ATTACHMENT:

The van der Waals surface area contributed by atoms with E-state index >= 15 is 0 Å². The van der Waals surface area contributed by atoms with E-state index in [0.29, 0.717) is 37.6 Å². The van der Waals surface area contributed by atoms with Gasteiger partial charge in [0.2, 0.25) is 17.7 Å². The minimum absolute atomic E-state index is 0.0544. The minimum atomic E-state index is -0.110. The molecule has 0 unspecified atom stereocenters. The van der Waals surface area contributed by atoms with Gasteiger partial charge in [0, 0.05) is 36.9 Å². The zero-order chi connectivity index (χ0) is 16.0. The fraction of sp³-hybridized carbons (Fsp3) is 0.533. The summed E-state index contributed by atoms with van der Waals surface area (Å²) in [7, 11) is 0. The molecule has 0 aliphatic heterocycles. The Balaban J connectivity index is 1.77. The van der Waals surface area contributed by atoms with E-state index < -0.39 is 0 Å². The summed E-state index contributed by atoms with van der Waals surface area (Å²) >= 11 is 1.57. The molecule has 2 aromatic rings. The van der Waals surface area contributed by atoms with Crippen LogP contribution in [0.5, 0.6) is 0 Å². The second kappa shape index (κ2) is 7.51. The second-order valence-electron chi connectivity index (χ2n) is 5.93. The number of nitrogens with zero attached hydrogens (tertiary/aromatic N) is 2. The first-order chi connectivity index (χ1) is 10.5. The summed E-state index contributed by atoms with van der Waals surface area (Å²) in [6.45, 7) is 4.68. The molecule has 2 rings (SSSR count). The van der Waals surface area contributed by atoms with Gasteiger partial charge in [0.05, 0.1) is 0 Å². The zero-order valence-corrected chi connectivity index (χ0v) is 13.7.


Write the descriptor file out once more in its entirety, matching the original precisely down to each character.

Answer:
The van der Waals surface area contributed by atoms with E-state index >= 15 is 0 Å². The van der Waals surface area contributed by atoms with E-state index in [0.29, 0.717) is 37.6 Å². The van der Waals surface area contributed by atoms with Gasteiger partial charge in [0.2, 0.25) is 17.7 Å². The minimum absolute atomic E-state index is 0.0544. The minimum atomic E-state index is -0.110. The molecule has 0 unspecified atom stereocenters. The van der Waals surface area contributed by atoms with Gasteiger partial charge in [0, 0.05) is 36.9 Å². The zero-order chi connectivity index (χ0) is 16.0. The fraction of sp³-hybridized carbons (Fsp3) is 0.533. The summed E-state index contributed by atoms with van der Waals surface area (Å²) in [7, 11) is 0. The molecule has 0 aliphatic heterocycles. The Balaban J connectivity index is 1.77. The van der Waals surface area contributed by atoms with E-state index < -0.39 is 0 Å². The summed E-state index contributed by atoms with van der Waals surface area (Å²) >= 11 is 1.57. The molecule has 2 aromatic rings. The van der Waals surface area contributed by atoms with Crippen LogP contribution in [0.5, 0.6) is 0 Å². The second kappa shape index (κ2) is 7.51. The second-order valence-electron chi connectivity index (χ2n) is 5.93. The number of nitrogens with zero attached hydrogens (tertiary/aromatic N) is 2. The first-order chi connectivity index (χ1) is 10.5. The summed E-state index contributed by atoms with van der Waals surface area (Å²) in [6.45, 7) is 4.68. The molecule has 2 rings (SSSR count). The van der Waals surface area contributed by atoms with Gasteiger partial charge in [0.05, 0.1) is 0 Å². The zero-order valence-corrected chi connectivity index (χ0v) is 13.7.